Comprehensive General Liability

Comprehensive General Liability (CGL) Insurance is a type of insurance that some local government units (LGUs) need before issuing a business permit or providing the Department of Trade and Industry (DTI) with the essential license to establish a business.

The policy protects many sorts of establishments from financial and legal obligations stemming from their business operations, including harm to another party’s property (property damage liability) or injury to another person (bodily injury liability).

Aside from the standard Premises Operations coverage, it additionally covers coverage for risks like elevator hazards, independent contractor hazards, product hazards, and contractual hazards.


Bodily Injury Liability & Property Damage

CGL coverage A protects you from losses resulting from bodily harm to others or damage to third-party property that you cause.

This section covers a lot of the topics we talked about earlier. This section of the policy is the most frequently used by your company, and it’s where the majority of your claims will occur.

Personal Injury & Advertising

Slander, libel, false arrest, and even unlawful eviction are all covered under CGL coverage B. Additionally, it gives limited coverage for inappropriately exploiting copyrighted material in your business. This section of the policy protects your company against concerns that may arise while advertising, such as those mentioned above.

Coverage for Medical Payments

Medical payments coverage is a sort of liability insurance coverage that ensures that an injured individual is reimbursed for medical or funeral expenditures incurred as a result of an accident, regardless of responsibility, as long as the policy criteria are met.

Other types of liability coverage to consider include liquor liability, directors’ and officers’ legal liability, and/or pollution liability. An insurance company can help you figure out which arising endorsements are acceptable for your business operation.

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Exclusions for Premises Liability

A premises liability exclusion is one of the most prevalent ways insurance companies decrease coverage on insurance plans. This limits insurance coverage to a single or a limited number of addresses, usually the business address.

Coverage does not follow your business activity from location to location with this endorsement in place. This is inconvenient because a general liability policy without endorsement would cover your business anywhere in the country. If the policy was endorsed with this exclusion or limitation, it would only cover claims that happened at the address specified on the policy. This could have an impact on coverage for off-site commercial activities and parking lot liabilities, among other things.

The following are some examples of scenarios when CGL would be required:

A customer enters your facility, which already has recently been washed and cleaned, resulting in incredibly slippery floors. The customer trips and falls to the ground, breaking their leg.

When one of your electrical company’s employees visits a customer’s home for an electrical wiring installation, he or she sparks a fire by accident.

As a result of an advertisement you posted, someone alleges libel or slander.

Particular Points to Consider:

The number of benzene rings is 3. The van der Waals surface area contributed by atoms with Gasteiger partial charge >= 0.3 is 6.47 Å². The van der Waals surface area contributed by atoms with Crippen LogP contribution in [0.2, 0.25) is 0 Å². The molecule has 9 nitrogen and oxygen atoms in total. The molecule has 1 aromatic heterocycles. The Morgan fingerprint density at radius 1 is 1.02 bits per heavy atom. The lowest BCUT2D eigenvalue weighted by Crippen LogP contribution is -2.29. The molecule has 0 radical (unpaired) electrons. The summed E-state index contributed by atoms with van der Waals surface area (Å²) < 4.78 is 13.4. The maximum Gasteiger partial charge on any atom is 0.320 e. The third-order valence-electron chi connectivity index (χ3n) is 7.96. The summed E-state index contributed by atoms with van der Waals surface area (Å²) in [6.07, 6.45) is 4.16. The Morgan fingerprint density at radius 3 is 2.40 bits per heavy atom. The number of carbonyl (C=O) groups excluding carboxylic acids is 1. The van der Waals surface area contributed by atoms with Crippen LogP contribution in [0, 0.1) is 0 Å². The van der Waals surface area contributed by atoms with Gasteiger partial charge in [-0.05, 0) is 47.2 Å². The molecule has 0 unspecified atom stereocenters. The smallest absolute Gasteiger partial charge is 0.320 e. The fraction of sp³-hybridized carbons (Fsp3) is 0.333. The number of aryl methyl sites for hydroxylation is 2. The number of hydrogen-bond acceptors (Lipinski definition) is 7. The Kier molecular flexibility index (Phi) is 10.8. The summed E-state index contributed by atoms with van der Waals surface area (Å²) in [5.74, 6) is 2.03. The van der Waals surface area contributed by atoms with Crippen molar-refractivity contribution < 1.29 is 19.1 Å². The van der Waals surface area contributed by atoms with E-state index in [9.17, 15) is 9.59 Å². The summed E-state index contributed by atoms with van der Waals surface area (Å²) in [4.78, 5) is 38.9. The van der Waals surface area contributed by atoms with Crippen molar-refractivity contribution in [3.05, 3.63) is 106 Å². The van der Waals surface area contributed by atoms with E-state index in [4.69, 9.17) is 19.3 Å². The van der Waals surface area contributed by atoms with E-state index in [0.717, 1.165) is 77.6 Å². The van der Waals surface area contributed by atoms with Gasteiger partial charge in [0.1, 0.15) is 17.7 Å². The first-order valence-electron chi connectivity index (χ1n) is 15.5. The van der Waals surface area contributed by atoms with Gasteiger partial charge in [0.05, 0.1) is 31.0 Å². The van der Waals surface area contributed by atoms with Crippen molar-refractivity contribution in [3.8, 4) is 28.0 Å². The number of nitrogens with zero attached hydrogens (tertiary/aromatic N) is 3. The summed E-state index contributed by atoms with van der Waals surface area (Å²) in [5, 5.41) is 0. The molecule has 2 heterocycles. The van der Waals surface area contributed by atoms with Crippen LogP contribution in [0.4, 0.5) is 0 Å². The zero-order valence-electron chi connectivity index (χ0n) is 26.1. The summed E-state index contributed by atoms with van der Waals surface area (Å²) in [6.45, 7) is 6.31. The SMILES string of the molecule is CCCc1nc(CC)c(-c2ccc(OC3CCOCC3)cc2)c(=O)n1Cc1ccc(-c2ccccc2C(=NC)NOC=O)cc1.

A company’s commercial liability insurance policy may require it to list other companies or individuals as “additional insured” depending on its business needs. It is common for a business to enter into a contract with another entity.

For example, if an automobile repair garage hires ABC Co. to clean their facility, ABC Co. may compel the garage owners to add ABC Co. as an “additional insured” on their commercial general liability insurance policy.

Types of Comprehensive General Liability Insurance

It is critical for a company to understand the difference between a claims-made policy and an occurrence policy when acquiring commercial general liability insurance.


When a claim is made, regardless of when the claim event occurred, claims-made insurance provides coverage.


An occurrence policy differs from other types of policies in that it covers claims that occurred while the policy was active, even if the policy has since expired.

Be proactive in your approach. Four months ahead of time, provide your agent or insurance market with claims history, coverage options, and risk management measures.

Respond swiftly to your agent’s requests for information. Make a note of everything you say to your representative. Take specific notice of important details such as insurance limits, deductibles, the requested effective date, and any past acts of coverage that may be relevant.

Make sure your claims history (loss runs) is current. You can ask your insurer for a claim history. Any company, regardless of size, should be prepared to deal with claims history.

All loss control/risk management procedures, including completed training, should be updated and documented. Prepare to demonstrate why your company is and will continue to be a good risk.

Examine your insurance limitations and make any required adjustments. If your company is expanding, for example, you may want to consider raising your limitations.

Consider increasing your deductible. Assuming additional risk in the form of larger deductibles or lower policy limits can help you save money on your insurance premiums.

Allow for rises in premiums. When planning your budget, allow for premium increases or additional premium costs as a result of an audit.

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